Kevin Brennan Writes About What It's Like
For some reason, I fell into a deep dive on the Beatles’ lovely song, “She’s Leaving Home,” last week, I think because I read somewhere that the harpist whose performance sets the tone of it died a while back. (Her name, incidentally, is Sheila Bromberg, and she died at age 92, after a long career that saw her play with all the great London orchestras.)
It struck me that “She’s Leaving Home,” from Sgt. Pepper’s Lonely Hearts Club Band, isn’t your typical pop song. It’s much more nuanced than verse-verse-chorus-bridge-verse, and of course there’s no break for a solo or two. It’s just a story told from different points of view, which makes it very literary, and in fact it alternates between verse and chorus, neatly representing these two voices. The story: A teenage girl has run away from home. Her parents are devastated. She’s living her own life now and having fun. The end.
(Actually, the girl in the story is based on a newspaper item about a teenager who ran away with her croupier boyfriend, got pregnant, and had an abortion! “Meeting a man from the motor trade” indeed …)
Something about this song really hits our emotional buttons though, and it could be in McCartney’s pensive vocal, which subtly teases out the emotions. “How could she do this to me?” Goosebumps, no? “Daddy, our baby’s gone.” Then Lennon’s eerily processed voice takes on the backstory: “We struggled hard all our lives to get by …” Bye bye.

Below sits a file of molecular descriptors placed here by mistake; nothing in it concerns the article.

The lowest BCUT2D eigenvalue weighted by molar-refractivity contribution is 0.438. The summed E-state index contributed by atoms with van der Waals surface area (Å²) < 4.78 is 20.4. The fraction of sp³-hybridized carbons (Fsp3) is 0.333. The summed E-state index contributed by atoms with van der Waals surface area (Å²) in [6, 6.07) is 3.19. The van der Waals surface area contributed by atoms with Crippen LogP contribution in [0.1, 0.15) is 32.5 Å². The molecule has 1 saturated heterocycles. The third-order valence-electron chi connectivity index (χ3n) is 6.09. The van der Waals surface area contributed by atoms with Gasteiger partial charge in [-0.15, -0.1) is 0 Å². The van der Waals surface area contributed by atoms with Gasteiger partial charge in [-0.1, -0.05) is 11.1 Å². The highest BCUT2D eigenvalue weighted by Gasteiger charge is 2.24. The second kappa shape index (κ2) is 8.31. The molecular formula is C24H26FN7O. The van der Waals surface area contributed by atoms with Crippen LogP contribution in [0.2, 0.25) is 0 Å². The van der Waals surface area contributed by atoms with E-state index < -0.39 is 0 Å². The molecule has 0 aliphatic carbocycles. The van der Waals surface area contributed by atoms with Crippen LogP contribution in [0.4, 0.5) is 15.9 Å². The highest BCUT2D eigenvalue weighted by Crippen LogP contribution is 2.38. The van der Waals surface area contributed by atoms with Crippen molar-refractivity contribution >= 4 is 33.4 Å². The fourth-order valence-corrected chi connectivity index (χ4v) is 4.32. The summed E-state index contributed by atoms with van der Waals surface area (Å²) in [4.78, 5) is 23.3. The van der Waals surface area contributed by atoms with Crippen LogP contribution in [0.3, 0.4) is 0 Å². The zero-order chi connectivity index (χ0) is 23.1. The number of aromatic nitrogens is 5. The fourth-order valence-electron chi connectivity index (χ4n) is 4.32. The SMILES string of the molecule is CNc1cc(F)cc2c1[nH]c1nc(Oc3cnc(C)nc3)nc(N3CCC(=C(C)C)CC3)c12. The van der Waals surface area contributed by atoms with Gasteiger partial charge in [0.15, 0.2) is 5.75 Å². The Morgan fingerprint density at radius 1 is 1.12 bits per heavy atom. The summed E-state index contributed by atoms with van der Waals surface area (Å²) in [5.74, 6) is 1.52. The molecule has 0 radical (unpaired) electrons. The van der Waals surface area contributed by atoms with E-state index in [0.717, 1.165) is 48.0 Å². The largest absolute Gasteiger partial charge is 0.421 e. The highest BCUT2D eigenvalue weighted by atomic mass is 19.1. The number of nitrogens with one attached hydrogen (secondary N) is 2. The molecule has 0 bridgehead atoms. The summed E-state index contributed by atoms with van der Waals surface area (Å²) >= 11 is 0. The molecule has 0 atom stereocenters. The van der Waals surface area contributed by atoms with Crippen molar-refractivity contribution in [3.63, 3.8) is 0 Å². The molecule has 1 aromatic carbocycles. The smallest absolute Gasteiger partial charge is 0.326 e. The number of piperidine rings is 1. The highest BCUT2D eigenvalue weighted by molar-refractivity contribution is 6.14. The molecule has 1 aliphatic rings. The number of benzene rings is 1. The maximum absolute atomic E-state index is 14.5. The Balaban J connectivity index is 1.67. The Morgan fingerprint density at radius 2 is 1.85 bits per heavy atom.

Sheila’s harp is beautiful, but the string arrangement really carries the song (and, believe it or not, it wasn’t done by George Martin). It makes the song feel like a formal salon piece. One critic back in the day compared it favorably to Schubert lieder. Between this song and “Eleanor Rigby,” Sir Paul seemed to have carved out a category for himself, telling stories in a setting of a string chamber group. It worked, but I’m glad he didn’t overdo it with more of those.
I thought to look for covers of the song that might put a different spin on it and found two excellent ones. Unfortunately, most of the artists who covered it tried to copy the chamber-music feel, using harpsichords and stuffy, kind of cheesy arrangements (lookin’ at you, Harry Nilsson). A better way to approach a classic like that is to come at it from a completely different direction.
So check out my favorite, the rendition by jazz pianist McCoy Tyner. It explores all the harmonic possibilities but retains the mood beautifully.
And then listen to Al Jarreau’s version, where his distinctive voice really adds something to the tale. You’ll get chills when he sings, “Daddy, the baby’s gone.” He also makes subtle changes in the lyrics that make it feel like he’s using the original as a starting point and putting his own finish on it. Nice.
Isn’t it wild that a 55-year-old song can keep yielding pleasures?